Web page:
Optimize Your Palate For A Better Time Tasting Whiskey - The Whiskey Wash

Optimize Your Palate For A Better Time Tasting Whiskey

By Katelyn Best / November 29, 2016

Whether you’re hosting a tasting or just sampling a new dram, an important part of the whiskey-tasting process is clearing your nose and palate. It’s especially important if you’re trying a lot of whiskeys in one sitting, when it’s easy for your senses to get overwhelmed.

Since sampling whiskey involves two steps—nosing and tasting—so making sure you optimize your palate is also a two-part process.

Resetting your nose is as simple as taking a whiff of something other than whiskey; lots of people use coffee beans or grounds for this purpose. That definitely works, but there’s another method that requires less forethought: between sniffs of whiskey, just smell your sleeve.

Optimize Your Palate

Tasting a lot of whiskey requires managing your palate. (image copyright The Whiskey Wash)

As far as your actual palate, there are a number of strategies, some straightforward, some less so:

  • Rinse with room-temperature water (cold water can numb your taste buds). If you’re blessed with unchlorinated, neutral-tasting tap water, what comes out of your kitchen faucet is fine. Otherwise, bottled spring water or distilled water is the way to go.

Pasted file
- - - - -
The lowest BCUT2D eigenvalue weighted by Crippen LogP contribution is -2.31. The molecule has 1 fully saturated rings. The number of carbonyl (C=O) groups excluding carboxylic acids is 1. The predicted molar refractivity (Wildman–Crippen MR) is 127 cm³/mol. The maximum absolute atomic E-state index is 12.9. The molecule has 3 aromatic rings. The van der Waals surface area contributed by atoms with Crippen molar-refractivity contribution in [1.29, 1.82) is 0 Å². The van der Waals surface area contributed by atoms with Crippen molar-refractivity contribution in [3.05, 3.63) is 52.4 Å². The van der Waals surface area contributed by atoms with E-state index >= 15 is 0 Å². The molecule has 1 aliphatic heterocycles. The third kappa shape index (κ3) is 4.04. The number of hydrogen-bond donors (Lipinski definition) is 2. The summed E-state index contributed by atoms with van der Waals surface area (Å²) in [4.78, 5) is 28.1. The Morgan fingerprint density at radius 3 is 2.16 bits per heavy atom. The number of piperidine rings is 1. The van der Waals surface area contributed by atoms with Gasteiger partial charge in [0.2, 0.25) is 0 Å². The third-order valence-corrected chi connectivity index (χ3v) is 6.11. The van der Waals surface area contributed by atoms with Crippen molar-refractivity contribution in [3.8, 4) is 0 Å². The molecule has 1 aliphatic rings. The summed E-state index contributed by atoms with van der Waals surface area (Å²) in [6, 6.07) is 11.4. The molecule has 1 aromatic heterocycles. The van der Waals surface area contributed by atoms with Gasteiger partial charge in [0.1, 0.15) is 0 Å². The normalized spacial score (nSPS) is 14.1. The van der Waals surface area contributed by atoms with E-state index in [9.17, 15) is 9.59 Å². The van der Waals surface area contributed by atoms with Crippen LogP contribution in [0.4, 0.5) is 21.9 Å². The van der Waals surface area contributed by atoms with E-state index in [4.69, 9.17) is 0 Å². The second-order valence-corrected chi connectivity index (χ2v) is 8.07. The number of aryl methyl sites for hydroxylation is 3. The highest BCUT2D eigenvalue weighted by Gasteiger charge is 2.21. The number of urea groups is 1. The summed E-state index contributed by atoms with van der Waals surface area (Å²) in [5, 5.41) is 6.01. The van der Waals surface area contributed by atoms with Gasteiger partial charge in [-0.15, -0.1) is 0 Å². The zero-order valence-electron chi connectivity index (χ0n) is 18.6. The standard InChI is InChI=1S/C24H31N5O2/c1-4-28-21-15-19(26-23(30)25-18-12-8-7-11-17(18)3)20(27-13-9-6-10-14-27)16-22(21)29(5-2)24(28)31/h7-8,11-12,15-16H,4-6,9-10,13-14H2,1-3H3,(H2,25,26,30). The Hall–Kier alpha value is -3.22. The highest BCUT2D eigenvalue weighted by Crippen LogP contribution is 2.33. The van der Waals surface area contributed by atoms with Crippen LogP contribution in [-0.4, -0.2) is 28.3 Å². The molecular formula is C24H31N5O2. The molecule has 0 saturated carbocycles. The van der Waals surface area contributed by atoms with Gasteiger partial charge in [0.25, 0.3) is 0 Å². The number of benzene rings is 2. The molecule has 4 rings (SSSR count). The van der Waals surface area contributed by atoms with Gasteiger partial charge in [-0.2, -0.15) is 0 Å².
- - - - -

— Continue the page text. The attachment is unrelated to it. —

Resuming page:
• If you find that water doesn’t quite clear lingering flavors, eat a plain Saltine or some white bread. Crucially, make sure it’s unsalted—as you probably know if you’ve ever used it to help pound a shot of bottom-shelf tequila, salt affects your palate.

Some more off-the-wall palate cleansers are also out there:

  • Sip on a light, unhoppy beer before you start tasting. The logic—which I find a little dubious—is that beer and whiskey are both made with barley. It’s like warming up for a run by jogging, I guess?
  • Instead of crackers or bread, try a bite of cucumber.
  •  Some people sip milk between drams. The idea here is that milkfat coats your tongue and neutralizes tannins. There are studies you can read confirming this, if you have a lot of time on your hands—but on the other hand, whiskey, compared with, say, red wine, isn’t all that tannic, so eliminating astringency probably isn’t the priority.
  • Speaking of wine, taking a peek into the world of wine tasting reveals some real oddities. One palate-cleanser favored by oenophiles is Graber olives, a low-salt, extra-oily brand. Weirder still, other wine experts recommend rare roast beef. Both are supposed to neutralize tannins.

At the end of the day, everyone’s palate is different, and whiskey tasting is highly personal. Experiment with a few ways to optimize your palate, figure out what you like, and go with that.


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